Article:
Study design and setting
The study was conducted in a simulated setting in Copenhagen, Denmark and enrolled 33 laypersons between March and June 2017.
The study was deemed exempt from ethics approval by the Ethical Committee of the Capital Region, Copenhagen Denmark (Protocol no. 17006007). The Danish Data Protection Agency approved the study (j.nr: 2012–58-0004). All participants provided informed consent prior to enrolment in the study.
Messick’s framework for validity evidence was used in this study and is recommended by the American Education Research Association and the American Psychological Association in the 2014 Standards for Educational Testing . The framework includes five categories of evidence: content, response process, internal structure, relation to other variables, and consequences . A flowchart depicting the categories and the study design used to collect evidence is available in the appendix (Additional file 1 - Appendix figure 1).
Purposive and convenience sampling was strategically performed to include three different groups: untrained laypersons, laypersons trained on PBLS and FBAOM, and lifeguards.
The three participant groups included in this study represented different levels of PBLS/FBAOM experience and were expected to have increasing levels of PBLS/FBAOM skills.
The untrained laypersons were daycare employees with no resuscitation training in the past year.
The trained laypersons group consisted of daycare employees, who participated in a two-hour hands-on standardised instructor-led course with up to six participants, immediately prior to the scenario tests. The course involved focused training on child and infant PBLS and FBAOM skills following ERC guidelines  and used the same manikins as the PBLS and FBAOM scenario tests. Instructors were basic life support certified instructors with additional paediatric training.
Lifeguards participated in a three-day intensive course just prior to the scenario tests. The course involved general first aid and basic life support provider resuscitation training with additional resuscitation training for children and infants.
Exclusion criteria for untrained and trained laypersons were any first aid training within one year, any type of health professional education. Skills generally decay over as little as six months and we chose a minimum of one year to avoid influence from previous training .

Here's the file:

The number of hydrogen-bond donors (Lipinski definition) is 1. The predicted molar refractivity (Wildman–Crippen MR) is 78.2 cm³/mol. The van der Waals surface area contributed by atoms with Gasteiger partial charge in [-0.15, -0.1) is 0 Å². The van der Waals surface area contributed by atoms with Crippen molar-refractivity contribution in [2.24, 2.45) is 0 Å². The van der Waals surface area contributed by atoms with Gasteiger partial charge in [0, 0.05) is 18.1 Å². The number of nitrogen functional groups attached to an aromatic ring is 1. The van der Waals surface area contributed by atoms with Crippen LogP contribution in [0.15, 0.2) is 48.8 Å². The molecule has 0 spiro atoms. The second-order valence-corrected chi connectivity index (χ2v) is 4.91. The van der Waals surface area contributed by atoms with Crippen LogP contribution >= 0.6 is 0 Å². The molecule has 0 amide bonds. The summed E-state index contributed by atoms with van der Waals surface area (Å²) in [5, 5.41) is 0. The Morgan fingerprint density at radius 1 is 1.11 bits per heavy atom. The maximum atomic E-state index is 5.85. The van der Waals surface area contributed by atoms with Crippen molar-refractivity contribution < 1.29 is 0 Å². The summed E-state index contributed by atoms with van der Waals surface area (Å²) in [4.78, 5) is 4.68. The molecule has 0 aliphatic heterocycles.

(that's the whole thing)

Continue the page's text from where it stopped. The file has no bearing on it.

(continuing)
The participants conducted two standardised simulated scenario tests for PBLS and FBAOM, respectively (Fig. 1).
Prior to the testing, participants were introduced to the simulated environment and informed about the purpose of the tests. A test facilitator led the scenarios using a standardised instruction protocol.
The PBLS scenario test included a child who was found lifeless on the floor in a daycare. The participant was alone at the scene and a helper was present elsewhere in the daycare centre. The PBLS test was conducted using Little Junior™ manikins (Laerdal Medical, Stavanger, Norway). The FBAOM test scenario involved an infant with sudden foreign body airway obstruction with rapid deterioration into unconsciousness. The Baby Anne™ manikin (Laerdal Medical, Stavanger, Norway) was used for the FBAOM tests. The scenario context was explained to the participants: E.g. “You are alone in a daycare centre with a ten month old child who suddenly gets something stuck in the throat. The child is coughing loudly, awake and crying. There is no one else nearby. Show what you would do.”
The scenario tests were repeated once with slight alterations in the child’s age and circumstances (Fig. 1). The clinical problem was identical for the two repeated tests and the expected actions according to current guidelines were the same.
Each test had a duration of approximately two to five minutes. The tests were video-recorded and viewed using iPads™ (Apple, California, USA).